“A good reference,” Pete muttered to himself as he walked back to the apartment where he and Suzy lived which was about fifteen minutes away by foot. Pete might have been naïve, but he wasn’t dumb. He’d seen the writing on the wall and had been checking the positions vacant in the preceding weeks. There weren’t any. And a good reference wasn’t much use if there were no jobs to apply for. He opened the envelope containing his last pay and looked at the half week’s wages inside. After the purchase of the engagement ring, the contents of the envelope constituted all the money he had in the world. For a brief moment he entertained the idea of walking back to the shop and pawning the ring. He imagined the sarcastic smile on the face of the cashier – “That was quick. She turn you down, mate?” He pictured having to haggle just to get half his money back. The thought made him sick and yet the electricity bill was sitting on the fridge at the apartment and the rent was due next week. He thought of having to tell Suzy that he’d lost another job; that it really wasn’t his fault; he’d worked hard and did all that was expected of him and more. That’s what he’d told her last time and the time before that. He knew the look he would see in her eyes. It wasn’t anger and it wasn’t disappointment. It was worse. It was pity. That was the one thing he couldn’t bear.

As he turned the corner into the street where they lived, Pete paused, reached his hand into his pocket and pulled out the case which held the ring. He flicked it open and held the ring up. The tiny diamond sparkled in the mid-afternoon sun. As often happened to Pete, an idea lodged itself in his head and wouldn’t budge. It was a bold, audacious and ridiculous idea. He knew it. And yet he felt in his stomach that it was the right idea. He would ask Suzy to marry him that evening. He already had it mapped out – the time, the place, the setting. But rather than it do it in two weeks like he planned, he would do it tonight. He flicked shut the case holding the ring and practically ran the remaining distance to the apartment to make the preparations.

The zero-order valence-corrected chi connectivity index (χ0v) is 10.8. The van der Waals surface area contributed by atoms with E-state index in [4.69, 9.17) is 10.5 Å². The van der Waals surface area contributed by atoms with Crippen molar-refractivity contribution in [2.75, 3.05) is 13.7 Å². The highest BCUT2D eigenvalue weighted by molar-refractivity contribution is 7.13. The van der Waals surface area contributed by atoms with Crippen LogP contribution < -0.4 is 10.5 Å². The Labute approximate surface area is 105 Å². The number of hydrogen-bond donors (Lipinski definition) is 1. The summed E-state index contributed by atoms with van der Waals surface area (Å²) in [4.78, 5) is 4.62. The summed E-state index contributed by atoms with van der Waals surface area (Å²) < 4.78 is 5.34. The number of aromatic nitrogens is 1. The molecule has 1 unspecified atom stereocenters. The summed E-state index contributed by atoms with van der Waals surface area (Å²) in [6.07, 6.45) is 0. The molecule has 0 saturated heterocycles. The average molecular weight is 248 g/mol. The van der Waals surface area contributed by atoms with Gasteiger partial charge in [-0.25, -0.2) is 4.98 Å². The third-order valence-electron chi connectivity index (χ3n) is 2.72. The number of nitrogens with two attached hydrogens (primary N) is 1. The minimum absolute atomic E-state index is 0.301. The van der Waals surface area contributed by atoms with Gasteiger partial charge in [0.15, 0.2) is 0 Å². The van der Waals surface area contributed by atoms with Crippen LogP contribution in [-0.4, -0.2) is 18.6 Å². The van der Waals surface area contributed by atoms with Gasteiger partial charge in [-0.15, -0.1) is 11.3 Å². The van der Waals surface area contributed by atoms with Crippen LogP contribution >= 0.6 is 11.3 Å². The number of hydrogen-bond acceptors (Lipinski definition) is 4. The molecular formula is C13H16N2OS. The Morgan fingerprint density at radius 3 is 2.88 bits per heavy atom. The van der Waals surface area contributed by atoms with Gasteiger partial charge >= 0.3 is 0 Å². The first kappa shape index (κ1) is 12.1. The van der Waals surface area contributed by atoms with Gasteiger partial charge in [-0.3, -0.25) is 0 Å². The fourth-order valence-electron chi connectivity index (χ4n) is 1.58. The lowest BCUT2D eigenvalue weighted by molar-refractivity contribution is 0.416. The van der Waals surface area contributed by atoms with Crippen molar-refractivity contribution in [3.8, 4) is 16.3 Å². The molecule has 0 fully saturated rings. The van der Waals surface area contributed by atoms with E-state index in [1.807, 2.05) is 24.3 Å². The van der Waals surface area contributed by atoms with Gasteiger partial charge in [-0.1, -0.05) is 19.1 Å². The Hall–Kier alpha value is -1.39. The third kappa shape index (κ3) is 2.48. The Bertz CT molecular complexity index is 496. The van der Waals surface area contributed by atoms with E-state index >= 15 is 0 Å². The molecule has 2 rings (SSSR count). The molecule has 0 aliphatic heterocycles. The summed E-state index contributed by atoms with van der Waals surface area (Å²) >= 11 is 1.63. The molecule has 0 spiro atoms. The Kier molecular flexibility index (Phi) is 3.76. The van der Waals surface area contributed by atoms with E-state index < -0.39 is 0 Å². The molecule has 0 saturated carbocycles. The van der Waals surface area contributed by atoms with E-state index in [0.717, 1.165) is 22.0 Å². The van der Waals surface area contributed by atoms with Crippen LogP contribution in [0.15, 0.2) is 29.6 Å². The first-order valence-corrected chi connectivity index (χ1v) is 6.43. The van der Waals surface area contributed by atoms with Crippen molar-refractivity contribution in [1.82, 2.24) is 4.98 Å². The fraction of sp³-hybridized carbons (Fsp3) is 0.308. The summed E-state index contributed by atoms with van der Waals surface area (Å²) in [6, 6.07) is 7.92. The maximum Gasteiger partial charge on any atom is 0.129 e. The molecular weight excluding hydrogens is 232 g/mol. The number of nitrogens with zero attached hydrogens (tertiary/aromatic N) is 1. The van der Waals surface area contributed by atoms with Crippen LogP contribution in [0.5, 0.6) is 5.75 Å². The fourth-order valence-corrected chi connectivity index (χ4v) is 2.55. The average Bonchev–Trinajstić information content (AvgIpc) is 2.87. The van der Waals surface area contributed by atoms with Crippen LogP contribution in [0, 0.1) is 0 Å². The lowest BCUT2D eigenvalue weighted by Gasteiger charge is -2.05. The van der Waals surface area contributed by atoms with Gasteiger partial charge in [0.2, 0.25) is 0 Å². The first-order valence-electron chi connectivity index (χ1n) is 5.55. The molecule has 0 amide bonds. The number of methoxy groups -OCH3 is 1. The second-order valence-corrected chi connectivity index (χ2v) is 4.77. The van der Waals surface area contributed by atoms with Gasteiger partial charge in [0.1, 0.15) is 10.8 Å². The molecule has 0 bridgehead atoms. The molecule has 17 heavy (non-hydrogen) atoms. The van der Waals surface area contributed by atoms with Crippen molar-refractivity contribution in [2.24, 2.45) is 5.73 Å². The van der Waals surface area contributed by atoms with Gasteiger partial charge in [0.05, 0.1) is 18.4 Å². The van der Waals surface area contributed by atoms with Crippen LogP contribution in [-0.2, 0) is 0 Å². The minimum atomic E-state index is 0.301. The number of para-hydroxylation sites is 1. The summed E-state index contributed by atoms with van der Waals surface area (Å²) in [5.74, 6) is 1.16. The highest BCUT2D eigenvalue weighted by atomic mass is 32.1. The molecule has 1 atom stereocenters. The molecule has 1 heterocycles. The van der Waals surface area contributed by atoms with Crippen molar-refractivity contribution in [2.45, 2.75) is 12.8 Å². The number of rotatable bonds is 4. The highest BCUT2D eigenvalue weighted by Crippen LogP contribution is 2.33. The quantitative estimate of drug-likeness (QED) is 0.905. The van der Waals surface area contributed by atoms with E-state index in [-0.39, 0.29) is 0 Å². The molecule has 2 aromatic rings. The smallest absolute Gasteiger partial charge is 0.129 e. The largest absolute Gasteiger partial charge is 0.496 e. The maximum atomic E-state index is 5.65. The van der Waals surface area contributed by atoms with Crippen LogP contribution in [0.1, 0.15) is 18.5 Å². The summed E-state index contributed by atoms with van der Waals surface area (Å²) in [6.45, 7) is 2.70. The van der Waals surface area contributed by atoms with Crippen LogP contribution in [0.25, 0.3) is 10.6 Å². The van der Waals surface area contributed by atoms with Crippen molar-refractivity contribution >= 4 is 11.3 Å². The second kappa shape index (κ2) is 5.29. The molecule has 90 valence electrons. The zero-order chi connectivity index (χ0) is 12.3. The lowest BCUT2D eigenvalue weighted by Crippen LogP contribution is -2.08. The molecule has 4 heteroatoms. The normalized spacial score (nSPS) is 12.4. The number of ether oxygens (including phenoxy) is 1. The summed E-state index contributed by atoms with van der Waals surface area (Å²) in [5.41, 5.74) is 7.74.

When Suzy came home from work a couple of hours later she was greeted by the sight of Pete in a suit and tie, clean shaven and with his blonde-brown hair slicked back. She looked tired and, although the sight of Pete brought a flicker of happiness to her face, it was quickly snuffed out by a look of world-weariness.

“What’s all this?” she said putting her bag and keys down on the kitchen bench and nodding towards Pete’s suit.

“I’m taking you out for dinner,” said Pete walking up behind her and wrapping his arms around her waist.

He closed his eyes and let the scent of her hair envelop him. It contained the familiar hint of cigarette smoke from the café where Suzy worked whose customers were known for their conspicuous disregard for things like anti-smoking laws.

“On a Wednesday?” she asked turning around with a querulous look on her face.

“Best day of the week,” said Pete.

Pete was not a skilled liar and Suzy could tell that he was hiding something but she didn’t have the energy to find out what it was. She pushed off him and walked into the kitchen to get a glass of water.